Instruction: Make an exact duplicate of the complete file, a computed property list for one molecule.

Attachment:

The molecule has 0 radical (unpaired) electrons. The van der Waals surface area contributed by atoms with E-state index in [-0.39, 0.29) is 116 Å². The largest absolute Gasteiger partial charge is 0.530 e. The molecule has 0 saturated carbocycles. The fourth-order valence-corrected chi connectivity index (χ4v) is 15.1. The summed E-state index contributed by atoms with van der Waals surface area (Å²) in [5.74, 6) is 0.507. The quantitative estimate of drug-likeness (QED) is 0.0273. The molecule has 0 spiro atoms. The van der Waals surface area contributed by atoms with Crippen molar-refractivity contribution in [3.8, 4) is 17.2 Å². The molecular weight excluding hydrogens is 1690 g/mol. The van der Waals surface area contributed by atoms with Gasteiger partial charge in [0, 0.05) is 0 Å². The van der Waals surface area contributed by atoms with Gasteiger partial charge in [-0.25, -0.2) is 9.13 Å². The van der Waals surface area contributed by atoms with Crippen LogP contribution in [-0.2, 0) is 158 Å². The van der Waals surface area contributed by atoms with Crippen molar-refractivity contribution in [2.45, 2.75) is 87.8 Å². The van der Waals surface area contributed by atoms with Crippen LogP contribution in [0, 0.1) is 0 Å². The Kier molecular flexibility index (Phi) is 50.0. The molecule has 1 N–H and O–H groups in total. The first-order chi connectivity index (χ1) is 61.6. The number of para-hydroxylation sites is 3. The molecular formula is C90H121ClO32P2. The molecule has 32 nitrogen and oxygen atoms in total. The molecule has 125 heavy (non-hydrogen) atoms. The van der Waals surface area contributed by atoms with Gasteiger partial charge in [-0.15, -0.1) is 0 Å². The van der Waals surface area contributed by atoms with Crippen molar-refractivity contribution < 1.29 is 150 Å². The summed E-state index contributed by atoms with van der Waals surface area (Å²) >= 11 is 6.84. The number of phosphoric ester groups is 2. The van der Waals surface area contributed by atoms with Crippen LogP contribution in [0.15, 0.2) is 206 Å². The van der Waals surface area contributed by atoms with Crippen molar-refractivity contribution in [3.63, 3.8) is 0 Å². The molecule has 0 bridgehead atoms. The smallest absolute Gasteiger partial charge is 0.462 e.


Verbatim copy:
The molecule has 0 radical (unpaired) electrons. The van der Waals surface area contributed by atoms with E-state index in [-0.39, 0.29) is 116 Å². The largest absolute Gasteiger partial charge is 0.530 e. The molecule has 0 saturated carbocycles. The fourth-order valence-corrected chi connectivity index (χ4v) is 15.1. The summed E-state index contributed by atoms with van der Waals surface area (Å²) in [5.74, 6) is 0.507. The quantitative estimate of drug-likeness (QED) is 0.0273. The molecule has 0 spiro atoms. The van der Waals surface area contributed by atoms with Crippen molar-refractivity contribution in [3.8, 4) is 17.2 Å². The molecular weight excluding hydrogens is 1690 g/mol. The van der Waals surface area contributed by atoms with Gasteiger partial charge in [0, 0.05) is 0 Å². The van der Waals surface area contributed by atoms with Gasteiger partial charge in [-0.25, -0.2) is 9.13 Å². The van der Waals surface area contributed by atoms with Crippen LogP contribution in [-0.2, 0) is 158 Å². The van der Waals surface area contributed by atoms with Crippen molar-refractivity contribution in [2.45, 2.75) is 87.8 Å². The van der Waals surface area contributed by atoms with Crippen LogP contribution in [0, 0.1) is 0 Å². The Kier molecular flexibility index (Phi) is 50.0. The molecule has 1 N–H and O–H groups in total. The first-order chi connectivity index (χ1) is 61.6. The number of para-hydroxylation sites is 3. The molecular formula is C90H121ClO32P2. The molecule has 32 nitrogen and oxygen atoms in total. The molecule has 125 heavy (non-hydrogen) atoms. The van der Waals surface area contributed by atoms with Gasteiger partial charge in [-0.15, -0.1) is 0 Å². The van der Waals surface area contributed by atoms with Crippen molar-refractivity contribution < 1.29 is 150 Å². The summed E-state index contributed by atoms with van der Waals surface area (Å²) >= 11 is 6.84. The number of phosphoric ester groups is 2. The van der Waals surface area contributed by atoms with Crippen LogP contribution in [0.15, 0.2) is 206 Å². The van der Waals surface area contributed by atoms with Crippen molar-refractivity contribution in [3.63, 3.8) is 0 Å². The molecule has 0 bridgehead atoms. The smallest absolute Gasteiger partial charge is 0.462 e.